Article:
This text is an intellectual property of Vinicio Coletti, Rome, Italy.
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I read on a Nasa note by Michael Allison and Robert Schmunk that a Mars mean solar day (sol) lasts 24 hours 39 minutes 35.244 seconds and that a Mars tropic year lasts 668.5921 sol.
Of course it’s better not to change the
definition of the second, which is the standard reference time. In the first version of my calendar
I did not change the concepts of minute and hour, so that
Mars watches would have the same clock of terrestrial ones,
but they should have an internal millisecond computing and should reset
to 00:00:00.000 after indicating 24:39:35.243.
This is practical for science and events, but peculiar times such as midnight and noon would have rather strange values. Thus, in v0.91 of my program I let the user decide among three different ways of telling time on Mars:
The purpose of all calendars is to define a year made of an integral number of days, although the revolution of a planet around the sun lasts usually a fractional number of days. All that without shifting astronomical references (equinoxes etc.) for very long periods. In Earth calendar we add a day every 4 years, but not every 100 years, unless the year is a multiple of 400. This gives a mean duration of the year very close to the real, fractional one.
About Mars, we must deal with the tropical year
duration of 668.5921 sol. Since this number is not
close to an integral number but almost halfway, the first decision about this calendar is:
Of course this will give a mean duration of 668.5 sol, already quite close to the real duration.
To come more close, we introduce leap years lasting one more sol and happening every eleven years. This actually defines a 22 year cycle, because:
To reach a greater precision we will simply add a long term leap year every 850 Martian years (1). This will give a mean duration of 668,5921 sol, with an error less than 0,01% or a shift of 1 sol in more than 10,000 Martian years (more than 18,000 Earth years). This is as good, or even better, than the Gregorian calendar we currently use on our planet.Years will last at most 670 sol, except every 9350 years (1), when both leap years will coincide and the year will last 671 sol. The year will be divided in 12 months and every month will last either 55 or 56 sol. To avoid months longer than 56 sol, the three additions regarding even years, leap years and long term leap years will happen on three different 55-sol months.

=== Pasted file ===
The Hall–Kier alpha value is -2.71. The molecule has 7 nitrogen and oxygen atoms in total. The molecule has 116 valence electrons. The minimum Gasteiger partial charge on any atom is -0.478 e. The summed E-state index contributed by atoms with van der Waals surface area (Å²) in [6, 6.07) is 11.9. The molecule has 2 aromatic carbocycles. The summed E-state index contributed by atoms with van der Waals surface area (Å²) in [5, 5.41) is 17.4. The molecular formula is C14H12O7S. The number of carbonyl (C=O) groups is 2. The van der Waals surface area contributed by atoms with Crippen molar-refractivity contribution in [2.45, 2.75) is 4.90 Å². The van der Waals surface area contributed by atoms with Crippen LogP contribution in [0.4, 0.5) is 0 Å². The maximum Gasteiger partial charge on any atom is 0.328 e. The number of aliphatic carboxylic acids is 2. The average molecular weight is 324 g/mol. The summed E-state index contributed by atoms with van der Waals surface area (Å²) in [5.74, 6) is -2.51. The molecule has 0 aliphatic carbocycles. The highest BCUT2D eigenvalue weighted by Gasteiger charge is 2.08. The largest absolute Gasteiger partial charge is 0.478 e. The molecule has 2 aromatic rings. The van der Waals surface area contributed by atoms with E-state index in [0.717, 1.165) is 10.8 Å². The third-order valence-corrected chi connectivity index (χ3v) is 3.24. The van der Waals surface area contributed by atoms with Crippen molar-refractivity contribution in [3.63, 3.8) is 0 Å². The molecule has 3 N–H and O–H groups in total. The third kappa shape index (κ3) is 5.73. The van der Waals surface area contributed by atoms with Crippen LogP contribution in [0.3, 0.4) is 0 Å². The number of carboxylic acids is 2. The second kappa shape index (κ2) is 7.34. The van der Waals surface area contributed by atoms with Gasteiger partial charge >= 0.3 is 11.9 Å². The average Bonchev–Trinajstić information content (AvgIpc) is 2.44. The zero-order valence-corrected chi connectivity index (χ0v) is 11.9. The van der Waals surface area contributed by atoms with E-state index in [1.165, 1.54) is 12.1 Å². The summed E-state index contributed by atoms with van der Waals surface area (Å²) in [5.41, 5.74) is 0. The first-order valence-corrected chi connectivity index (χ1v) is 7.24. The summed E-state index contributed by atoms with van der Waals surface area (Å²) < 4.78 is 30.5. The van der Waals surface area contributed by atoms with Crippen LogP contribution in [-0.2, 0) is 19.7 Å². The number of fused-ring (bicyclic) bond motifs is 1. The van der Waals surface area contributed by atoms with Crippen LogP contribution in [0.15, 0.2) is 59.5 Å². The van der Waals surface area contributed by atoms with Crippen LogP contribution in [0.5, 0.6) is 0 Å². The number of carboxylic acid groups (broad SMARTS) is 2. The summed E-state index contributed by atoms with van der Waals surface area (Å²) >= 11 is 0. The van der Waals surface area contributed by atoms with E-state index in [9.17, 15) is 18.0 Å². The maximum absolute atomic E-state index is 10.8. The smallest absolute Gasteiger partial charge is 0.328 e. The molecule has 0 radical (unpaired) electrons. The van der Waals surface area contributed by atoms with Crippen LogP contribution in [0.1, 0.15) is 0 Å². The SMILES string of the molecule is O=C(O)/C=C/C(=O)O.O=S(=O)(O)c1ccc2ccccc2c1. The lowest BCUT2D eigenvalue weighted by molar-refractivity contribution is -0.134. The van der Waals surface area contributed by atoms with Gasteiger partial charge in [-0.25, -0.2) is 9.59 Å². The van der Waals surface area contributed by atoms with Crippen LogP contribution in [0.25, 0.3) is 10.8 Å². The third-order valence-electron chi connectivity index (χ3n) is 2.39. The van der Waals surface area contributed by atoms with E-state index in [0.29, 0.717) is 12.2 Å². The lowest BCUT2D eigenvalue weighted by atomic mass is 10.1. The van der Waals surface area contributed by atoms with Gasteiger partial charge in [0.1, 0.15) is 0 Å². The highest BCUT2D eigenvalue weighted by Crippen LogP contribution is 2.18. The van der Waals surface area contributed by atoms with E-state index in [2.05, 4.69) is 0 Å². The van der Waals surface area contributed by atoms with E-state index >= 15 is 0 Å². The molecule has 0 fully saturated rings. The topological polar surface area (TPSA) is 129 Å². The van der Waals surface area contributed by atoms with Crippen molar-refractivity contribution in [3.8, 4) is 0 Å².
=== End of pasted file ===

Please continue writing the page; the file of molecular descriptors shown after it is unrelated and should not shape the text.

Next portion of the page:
Each month will be divided in weeks, each formed by 7 sol. Thus the 56-sol months will be formed by exactly 8 weeks. Months could be named as usual but to avoid confusion with the terrestrial calendar, they could also have different names. I propose to call them with the Latin terms for First, Second, Third, etc. The table below summarize these concepts.
About weeks, we could use the current weekday names or use new ones. I propose the following names. Weeks start with the equivalent of our Monday and finish with the two weekend sol.
The names are given thinking to an imaginary trip from Mars to the Sun, starting from Mars moons, through Earth and its moon, Venus and Mercury.
Every calendar needs also a starting date, so
we must establish what earth date and time (UTC) is equivalent to 00:00:00.000
of Phobosol Primus 1th, of the Martian year 1.
Symbolic dates could be that of the first arrival of a probe around Mars or that of the first landing of a probe, but I agree with the Allison and Schmunk proposal to select a date well before any detailed observation of the planet. This way all past scientific observations of Mars could be expressed in terms of the Mars calendar.
Thus, I adopt for this calendar the starting date proposed by Allison and Schmunk: December 29, 1873 at 00:00 UTC, corresponding to Julian day 2405522.0
(1) Note: on first version of this calendar (March 25, 2004) I proposed a long term leap year every 840 Martian years, but, since it's only important that a day be added in the 22 year cycle ending with year 858, I changed the long term leap year to year 850, because this number looks more round.
This Mars Calendar is proposed by
First published on March 25, 2004 in my site:
Last updated on April 2, 2004